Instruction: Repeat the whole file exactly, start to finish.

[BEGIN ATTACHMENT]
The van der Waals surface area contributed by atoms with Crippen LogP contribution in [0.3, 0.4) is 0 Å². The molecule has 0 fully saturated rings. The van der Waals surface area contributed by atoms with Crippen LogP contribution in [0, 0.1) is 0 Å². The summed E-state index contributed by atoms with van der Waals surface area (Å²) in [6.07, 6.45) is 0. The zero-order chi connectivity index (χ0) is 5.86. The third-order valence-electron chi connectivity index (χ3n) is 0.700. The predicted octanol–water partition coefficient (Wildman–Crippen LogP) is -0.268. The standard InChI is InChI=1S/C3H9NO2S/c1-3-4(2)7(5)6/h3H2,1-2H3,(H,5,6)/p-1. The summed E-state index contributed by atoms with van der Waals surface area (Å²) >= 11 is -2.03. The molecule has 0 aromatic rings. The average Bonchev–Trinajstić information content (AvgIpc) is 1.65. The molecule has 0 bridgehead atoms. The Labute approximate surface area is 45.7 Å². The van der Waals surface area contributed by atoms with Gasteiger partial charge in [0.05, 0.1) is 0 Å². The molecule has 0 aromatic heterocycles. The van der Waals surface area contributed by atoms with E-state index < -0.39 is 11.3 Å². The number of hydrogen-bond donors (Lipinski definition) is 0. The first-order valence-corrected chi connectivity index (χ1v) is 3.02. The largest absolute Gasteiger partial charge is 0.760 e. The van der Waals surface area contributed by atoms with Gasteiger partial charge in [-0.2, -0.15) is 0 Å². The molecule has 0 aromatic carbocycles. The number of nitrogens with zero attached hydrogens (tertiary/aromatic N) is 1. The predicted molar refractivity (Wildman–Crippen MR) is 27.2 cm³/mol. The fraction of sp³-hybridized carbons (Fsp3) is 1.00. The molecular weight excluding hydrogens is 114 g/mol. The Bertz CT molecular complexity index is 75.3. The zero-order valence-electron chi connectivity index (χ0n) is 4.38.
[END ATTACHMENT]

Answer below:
The van der Waals surface area contributed by atoms with Crippen LogP contribution in [0.3, 0.4) is 0 Å². The molecule has 0 fully saturated rings. The van der Waals surface area contributed by atoms with Crippen LogP contribution in [0, 0.1) is 0 Å². The summed E-state index contributed by atoms with van der Waals surface area (Å²) in [6.07, 6.45) is 0. The zero-order chi connectivity index (χ0) is 5.86. The third-order valence-electron chi connectivity index (χ3n) is 0.700. The predicted octanol–water partition coefficient (Wildman–Crippen LogP) is -0.268. The standard InChI is InChI=1S/C3H9NO2S/c1-3-4(2)7(5)6/h3H2,1-2H3,(H,5,6)/p-1. The summed E-state index contributed by atoms with van der Waals surface area (Å²) >= 11 is -2.03. The molecule has 0 aromatic rings. The average Bonchev–Trinajstić information content (AvgIpc) is 1.65. The molecule has 0 bridgehead atoms. The Labute approximate surface area is 45.7 Å². The van der Waals surface area contributed by atoms with Gasteiger partial charge in [0.05, 0.1) is 0 Å². The molecule has 0 aromatic heterocycles. The van der Waals surface area contributed by atoms with E-state index < -0.39 is 11.3 Å². The number of hydrogen-bond donors (Lipinski definition) is 0. The first-order valence-corrected chi connectivity index (χ1v) is 3.02. The largest absolute Gasteiger partial charge is 0.760 e. The van der Waals surface area contributed by atoms with Gasteiger partial charge in [-0.2, -0.15) is 0 Å². The molecule has 0 aromatic carbocycles. The number of nitrogens with zero attached hydrogens (tertiary/aromatic N) is 1. The predicted molar refractivity (Wildman–Crippen MR) is 27.2 cm³/mol. The fraction of sp³-hybridized carbons (Fsp3) is 1.00. The molecular weight excluding hydrogens is 114 g/mol. The Bertz CT molecular complexity index is 75.3. The zero-order valence-electron chi connectivity index (χ0n) is 4.38.